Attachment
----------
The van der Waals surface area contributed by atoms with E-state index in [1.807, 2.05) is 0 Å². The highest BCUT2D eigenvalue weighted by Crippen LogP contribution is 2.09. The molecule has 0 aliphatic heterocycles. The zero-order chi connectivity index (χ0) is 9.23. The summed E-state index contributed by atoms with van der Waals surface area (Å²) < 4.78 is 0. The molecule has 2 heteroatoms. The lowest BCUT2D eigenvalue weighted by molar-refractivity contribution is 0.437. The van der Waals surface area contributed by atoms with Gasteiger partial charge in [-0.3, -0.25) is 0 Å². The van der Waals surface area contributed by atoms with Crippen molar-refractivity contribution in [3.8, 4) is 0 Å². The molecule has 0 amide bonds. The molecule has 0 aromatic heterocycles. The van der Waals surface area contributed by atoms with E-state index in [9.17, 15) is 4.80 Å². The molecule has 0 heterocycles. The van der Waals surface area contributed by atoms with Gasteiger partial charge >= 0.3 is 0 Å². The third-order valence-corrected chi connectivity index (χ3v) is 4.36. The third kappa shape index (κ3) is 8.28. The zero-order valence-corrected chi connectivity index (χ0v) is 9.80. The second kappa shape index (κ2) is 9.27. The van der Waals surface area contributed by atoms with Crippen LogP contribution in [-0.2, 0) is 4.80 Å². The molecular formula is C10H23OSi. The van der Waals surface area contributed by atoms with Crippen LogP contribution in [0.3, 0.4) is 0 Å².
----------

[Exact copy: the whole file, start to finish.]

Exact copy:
The van der Waals surface area contributed by atoms with E-state index in [1.807, 2.05) is 0 Å². The highest BCUT2D eigenvalue weighted by Crippen LogP contribution is 2.09. The molecule has 0 aliphatic heterocycles. The zero-order chi connectivity index (χ0) is 9.23. The summed E-state index contributed by atoms with van der Waals surface area (Å²) < 4.78 is 0. The molecule has 2 heteroatoms. The lowest BCUT2D eigenvalue weighted by molar-refractivity contribution is 0.437. The van der Waals surface area contributed by atoms with Gasteiger partial charge in [-0.3, -0.25) is 0 Å². The van der Waals surface area contributed by atoms with Crippen molar-refractivity contribution in [3.8, 4) is 0 Å². The molecule has 0 amide bonds. The molecule has 0 aromatic heterocycles. The van der Waals surface area contributed by atoms with E-state index in [9.17, 15) is 4.80 Å². The molecule has 0 heterocycles. The van der Waals surface area contributed by atoms with Gasteiger partial charge >= 0.3 is 0 Å². The third-order valence-corrected chi connectivity index (χ3v) is 4.36. The third kappa shape index (κ3) is 8.28. The zero-order valence-corrected chi connectivity index (χ0v) is 9.80. The second kappa shape index (κ2) is 9.27. The van der Waals surface area contributed by atoms with Crippen LogP contribution in [-0.2, 0) is 4.80 Å². The molecular formula is C10H23OSi. The van der Waals surface area contributed by atoms with Crippen LogP contribution in [0.3, 0.4) is 0 Å².